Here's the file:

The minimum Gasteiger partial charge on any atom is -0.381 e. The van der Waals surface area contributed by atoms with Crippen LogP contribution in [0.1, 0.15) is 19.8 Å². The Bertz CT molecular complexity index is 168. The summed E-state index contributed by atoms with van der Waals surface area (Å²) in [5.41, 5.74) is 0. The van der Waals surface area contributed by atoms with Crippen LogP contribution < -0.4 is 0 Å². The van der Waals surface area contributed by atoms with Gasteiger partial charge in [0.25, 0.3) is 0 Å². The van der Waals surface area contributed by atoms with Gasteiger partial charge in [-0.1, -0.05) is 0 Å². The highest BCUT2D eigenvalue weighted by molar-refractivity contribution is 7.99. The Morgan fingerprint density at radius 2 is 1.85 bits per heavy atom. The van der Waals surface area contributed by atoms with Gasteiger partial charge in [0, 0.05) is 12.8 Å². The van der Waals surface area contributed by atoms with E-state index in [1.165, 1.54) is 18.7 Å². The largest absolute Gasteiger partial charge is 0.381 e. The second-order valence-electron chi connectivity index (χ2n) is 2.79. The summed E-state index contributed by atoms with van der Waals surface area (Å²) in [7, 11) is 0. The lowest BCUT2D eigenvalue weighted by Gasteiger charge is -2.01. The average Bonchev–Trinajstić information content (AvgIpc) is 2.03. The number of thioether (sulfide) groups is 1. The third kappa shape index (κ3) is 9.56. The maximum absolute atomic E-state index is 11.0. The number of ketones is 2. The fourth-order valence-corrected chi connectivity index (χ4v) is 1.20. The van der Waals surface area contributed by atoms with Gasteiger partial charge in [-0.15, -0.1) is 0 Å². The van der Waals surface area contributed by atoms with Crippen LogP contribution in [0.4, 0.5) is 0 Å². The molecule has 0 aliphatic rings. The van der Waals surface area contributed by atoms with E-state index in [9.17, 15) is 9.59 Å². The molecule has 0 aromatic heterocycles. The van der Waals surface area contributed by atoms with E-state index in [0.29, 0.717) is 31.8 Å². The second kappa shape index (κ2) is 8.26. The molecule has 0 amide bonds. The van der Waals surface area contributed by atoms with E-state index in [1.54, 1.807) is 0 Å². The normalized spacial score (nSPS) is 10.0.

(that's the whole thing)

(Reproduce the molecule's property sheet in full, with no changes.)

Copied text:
The minimum Gasteiger partial charge on any atom is -0.381 e. The van der Waals surface area contributed by atoms with Crippen LogP contribution in [0.1, 0.15) is 19.8 Å². The Bertz CT molecular complexity index is 168. The summed E-state index contributed by atoms with van der Waals surface area (Å²) in [5.41, 5.74) is 0. The van der Waals surface area contributed by atoms with Crippen LogP contribution < -0.4 is 0 Å². The van der Waals surface area contributed by atoms with Gasteiger partial charge in [0.25, 0.3) is 0 Å². The van der Waals surface area contributed by atoms with Gasteiger partial charge in [-0.1, -0.05) is 0 Å². The highest BCUT2D eigenvalue weighted by molar-refractivity contribution is 7.99. The Morgan fingerprint density at radius 2 is 1.85 bits per heavy atom. The van der Waals surface area contributed by atoms with Gasteiger partial charge in [0, 0.05) is 12.8 Å². The van der Waals surface area contributed by atoms with E-state index in [1.165, 1.54) is 18.7 Å². The largest absolute Gasteiger partial charge is 0.381 e. The second-order valence-electron chi connectivity index (χ2n) is 2.79. The summed E-state index contributed by atoms with van der Waals surface area (Å²) in [7, 11) is 0. The lowest BCUT2D eigenvalue weighted by Gasteiger charge is -2.01. The average Bonchev–Trinajstić information content (AvgIpc) is 2.03. The number of thioether (sulfide) groups is 1. The third kappa shape index (κ3) is 9.56. The maximum absolute atomic E-state index is 11.0. The number of ketones is 2. The fourth-order valence-corrected chi connectivity index (χ4v) is 1.20. The van der Waals surface area contributed by atoms with Gasteiger partial charge in [-0.15, -0.1) is 0 Å². The van der Waals surface area contributed by atoms with Crippen LogP contribution in [0.4, 0.5) is 0 Å². The molecule has 0 aliphatic rings. The van der Waals surface area contributed by atoms with E-state index in [9.17, 15) is 9.59 Å². The molecule has 0 aromatic heterocycles. The van der Waals surface area contributed by atoms with E-state index in [0.29, 0.717) is 31.8 Å². The second kappa shape index (κ2) is 8.26. The molecule has 0 amide bonds. The van der Waals surface area contributed by atoms with E-state index in [1.54, 1.807) is 0 Å². The normalized spacial score (nSPS) is 10.0.